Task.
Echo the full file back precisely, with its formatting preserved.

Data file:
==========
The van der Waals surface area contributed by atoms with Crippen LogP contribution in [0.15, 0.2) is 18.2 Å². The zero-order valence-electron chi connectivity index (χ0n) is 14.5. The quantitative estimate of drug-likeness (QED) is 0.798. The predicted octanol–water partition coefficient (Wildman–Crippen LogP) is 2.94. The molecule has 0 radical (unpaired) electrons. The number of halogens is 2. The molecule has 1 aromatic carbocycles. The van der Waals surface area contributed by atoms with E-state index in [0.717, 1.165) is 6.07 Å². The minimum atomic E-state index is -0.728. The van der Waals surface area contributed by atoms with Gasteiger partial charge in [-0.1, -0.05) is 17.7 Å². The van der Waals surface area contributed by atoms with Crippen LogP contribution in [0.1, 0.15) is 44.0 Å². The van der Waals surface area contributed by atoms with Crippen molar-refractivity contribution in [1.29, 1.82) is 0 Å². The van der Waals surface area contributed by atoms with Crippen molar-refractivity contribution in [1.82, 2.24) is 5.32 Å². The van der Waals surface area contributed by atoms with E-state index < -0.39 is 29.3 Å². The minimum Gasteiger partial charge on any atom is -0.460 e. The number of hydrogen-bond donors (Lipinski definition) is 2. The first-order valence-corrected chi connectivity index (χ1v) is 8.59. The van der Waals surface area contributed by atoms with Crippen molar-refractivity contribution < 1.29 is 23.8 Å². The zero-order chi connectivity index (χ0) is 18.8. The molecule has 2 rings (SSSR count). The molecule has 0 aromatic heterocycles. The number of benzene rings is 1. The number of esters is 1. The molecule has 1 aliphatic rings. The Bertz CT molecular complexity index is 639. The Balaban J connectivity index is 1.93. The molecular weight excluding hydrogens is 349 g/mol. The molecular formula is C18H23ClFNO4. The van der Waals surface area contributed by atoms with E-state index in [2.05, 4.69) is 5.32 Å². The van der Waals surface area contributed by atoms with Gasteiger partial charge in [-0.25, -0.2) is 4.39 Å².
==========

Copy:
The van der Waals surface area contributed by atoms with Crippen LogP contribution in [0.15, 0.2) is 18.2 Å². The zero-order valence-electron chi connectivity index (χ0n) is 14.5. The quantitative estimate of drug-likeness (QED) is 0.798. The predicted octanol–water partition coefficient (Wildman–Crippen LogP) is 2.94. The molecule has 0 radical (unpaired) electrons. The number of halogens is 2. The molecule has 1 aromatic carbocycles. The van der Waals surface area contributed by atoms with E-state index in [0.717, 1.165) is 6.07 Å². The minimum atomic E-state index is -0.728. The van der Waals surface area contributed by atoms with Gasteiger partial charge in [-0.1, -0.05) is 17.7 Å². The van der Waals surface area contributed by atoms with Crippen LogP contribution in [0.1, 0.15) is 44.0 Å². The van der Waals surface area contributed by atoms with Crippen molar-refractivity contribution in [1.29, 1.82) is 0 Å². The van der Waals surface area contributed by atoms with Crippen molar-refractivity contribution in [1.82, 2.24) is 5.32 Å². The van der Waals surface area contributed by atoms with E-state index < -0.39 is 29.3 Å². The minimum Gasteiger partial charge on any atom is -0.460 e. The number of hydrogen-bond donors (Lipinski definition) is 2. The first-order valence-corrected chi connectivity index (χ1v) is 8.59. The van der Waals surface area contributed by atoms with Crippen molar-refractivity contribution < 1.29 is 23.8 Å². The zero-order chi connectivity index (χ0) is 18.8. The molecule has 2 rings (SSSR count). The molecule has 0 aromatic heterocycles. The number of benzene rings is 1. The number of esters is 1. The molecule has 1 aliphatic rings. The Bertz CT molecular complexity index is 639. The Balaban J connectivity index is 1.93. The molecular weight excluding hydrogens is 349 g/mol. The molecular formula is C18H23ClFNO4. The van der Waals surface area contributed by atoms with E-state index in [2.05, 4.69) is 5.32 Å². The van der Waals surface area contributed by atoms with Gasteiger partial charge in [-0.25, -0.2) is 4.39 Å².